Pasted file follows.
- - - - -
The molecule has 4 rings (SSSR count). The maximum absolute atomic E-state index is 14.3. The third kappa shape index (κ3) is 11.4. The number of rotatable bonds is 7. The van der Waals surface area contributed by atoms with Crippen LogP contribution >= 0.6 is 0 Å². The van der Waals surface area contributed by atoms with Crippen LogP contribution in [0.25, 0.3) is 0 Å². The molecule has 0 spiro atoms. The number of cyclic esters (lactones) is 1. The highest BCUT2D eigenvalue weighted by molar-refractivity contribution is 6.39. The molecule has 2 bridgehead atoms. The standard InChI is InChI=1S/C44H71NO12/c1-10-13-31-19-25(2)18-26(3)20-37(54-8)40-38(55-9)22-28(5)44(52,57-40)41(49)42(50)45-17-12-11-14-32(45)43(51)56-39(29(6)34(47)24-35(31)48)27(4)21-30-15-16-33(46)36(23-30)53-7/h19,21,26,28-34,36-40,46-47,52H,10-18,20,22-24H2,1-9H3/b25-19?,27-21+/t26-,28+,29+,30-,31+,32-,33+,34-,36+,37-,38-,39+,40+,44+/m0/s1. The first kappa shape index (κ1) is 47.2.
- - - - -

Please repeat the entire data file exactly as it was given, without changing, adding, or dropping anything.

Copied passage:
The molecule has 4 rings (SSSR count). The maximum absolute atomic E-state index is 14.3. The third kappa shape index (κ3) is 11.4. The number of rotatable bonds is 7. The van der Waals surface area contributed by atoms with Crippen LogP contribution >= 0.6 is 0 Å². The van der Waals surface area contributed by atoms with Crippen LogP contribution in [0.25, 0.3) is 0 Å². The molecule has 0 spiro atoms. The number of cyclic esters (lactones) is 1. The highest BCUT2D eigenvalue weighted by molar-refractivity contribution is 6.39. The molecule has 2 bridgehead atoms. The standard InChI is InChI=1S/C44H71NO12/c1-10-13-31-19-25(2)18-26(3)20-37(54-8)40-38(55-9)22-28(5)44(52,57-40)41(49)42(50)45-17-12-11-14-32(45)43(51)56-39(29(6)34(47)24-35(31)48)27(4)21-30-15-16-33(46)36(23-30)53-7/h19,21,26,28-34,36-40,46-47,52H,10-18,20,22-24H2,1-9H3/b25-19?,27-21+/t26-,28+,29+,30-,31+,32-,33+,34-,36+,37-,38-,39+,40+,44+/m0/s1. The first kappa shape index (κ1) is 47.2.